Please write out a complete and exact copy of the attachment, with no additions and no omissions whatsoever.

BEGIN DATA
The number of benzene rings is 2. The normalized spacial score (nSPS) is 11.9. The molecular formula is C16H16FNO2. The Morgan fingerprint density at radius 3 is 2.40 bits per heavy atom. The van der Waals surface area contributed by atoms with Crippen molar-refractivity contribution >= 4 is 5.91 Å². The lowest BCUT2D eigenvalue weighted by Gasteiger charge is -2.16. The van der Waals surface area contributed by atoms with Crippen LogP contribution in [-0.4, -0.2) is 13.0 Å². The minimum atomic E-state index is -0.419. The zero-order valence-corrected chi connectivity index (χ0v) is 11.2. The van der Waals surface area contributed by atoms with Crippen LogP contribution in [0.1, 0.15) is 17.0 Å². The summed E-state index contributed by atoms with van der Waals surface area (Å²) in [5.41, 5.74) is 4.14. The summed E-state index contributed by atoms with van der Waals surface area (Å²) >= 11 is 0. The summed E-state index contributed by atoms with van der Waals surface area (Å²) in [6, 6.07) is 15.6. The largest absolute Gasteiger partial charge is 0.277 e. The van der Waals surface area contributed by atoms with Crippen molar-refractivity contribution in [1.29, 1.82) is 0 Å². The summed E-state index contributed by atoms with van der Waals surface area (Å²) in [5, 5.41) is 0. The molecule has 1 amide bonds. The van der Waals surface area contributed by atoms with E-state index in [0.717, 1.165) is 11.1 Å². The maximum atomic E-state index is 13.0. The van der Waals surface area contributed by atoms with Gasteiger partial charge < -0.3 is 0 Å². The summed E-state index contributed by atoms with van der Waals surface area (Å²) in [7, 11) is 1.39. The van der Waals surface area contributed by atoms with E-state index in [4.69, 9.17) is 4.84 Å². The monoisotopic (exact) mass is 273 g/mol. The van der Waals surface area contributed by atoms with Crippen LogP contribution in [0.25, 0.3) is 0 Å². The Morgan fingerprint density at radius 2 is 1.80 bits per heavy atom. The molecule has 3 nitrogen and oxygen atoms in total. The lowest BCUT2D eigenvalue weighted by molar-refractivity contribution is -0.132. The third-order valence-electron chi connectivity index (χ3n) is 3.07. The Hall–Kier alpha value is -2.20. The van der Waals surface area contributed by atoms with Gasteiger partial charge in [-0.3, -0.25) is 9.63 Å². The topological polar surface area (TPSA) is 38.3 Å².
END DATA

The number of benzene rings is 2. The normalized spacial score (nSPS) is 11.9. The molecular formula is C16H16FNO2. The Morgan fingerprint density at radius 3 is 2.40 bits per heavy atom. The van der Waals surface area contributed by atoms with Crippen molar-refractivity contribution >= 4 is 5.91 Å². The lowest BCUT2D eigenvalue weighted by Gasteiger charge is -2.16. The van der Waals surface area contributed by atoms with Crippen LogP contribution in [-0.4, -0.2) is 13.0 Å². The minimum atomic E-state index is -0.419. The zero-order valence-corrected chi connectivity index (χ0v) is 11.2. The van der Waals surface area contributed by atoms with Crippen LogP contribution in [0.1, 0.15) is 17.0 Å². The summed E-state index contributed by atoms with van der Waals surface area (Å²) in [5.41, 5.74) is 4.14. The summed E-state index contributed by atoms with van der Waals surface area (Å²) >= 11 is 0. The summed E-state index contributed by atoms with van der Waals surface area (Å²) in [6, 6.07) is 15.6. The largest absolute Gasteiger partial charge is 0.277 e. The van der Waals surface area contributed by atoms with Crippen molar-refractivity contribution in [1.29, 1.82) is 0 Å². The summed E-state index contributed by atoms with van der Waals surface area (Å²) in [5, 5.41) is 0. The molecule has 1 amide bonds. The van der Waals surface area contributed by atoms with E-state index in [0.717, 1.165) is 11.1 Å². The maximum atomic E-state index is 13.0. The van der Waals surface area contributed by atoms with Gasteiger partial charge < -0.3 is 0 Å². The summed E-state index contributed by atoms with van der Waals surface area (Å²) in [7, 11) is 1.39. The van der Waals surface area contributed by atoms with E-state index in [4.69, 9.17) is 4.84 Å². The monoisotopic (exact) mass is 273 g/mol. The van der Waals surface area contributed by atoms with Crippen LogP contribution in [0.25, 0.3) is 0 Å². The Morgan fingerprint density at radius 2 is 1.80 bits per heavy atom. The molecule has 3 nitrogen and oxygen atoms in total. The lowest BCUT2D eigenvalue weighted by molar-refractivity contribution is -0.132. The third-order valence-electron chi connectivity index (χ3n) is 3.07. The Hall–Kier alpha value is -2.20. The van der Waals surface area contributed by atoms with Gasteiger partial charge in [-0.3, -0.25) is 9.63 Å². The topological polar surface area (TPSA) is 38.3 Å².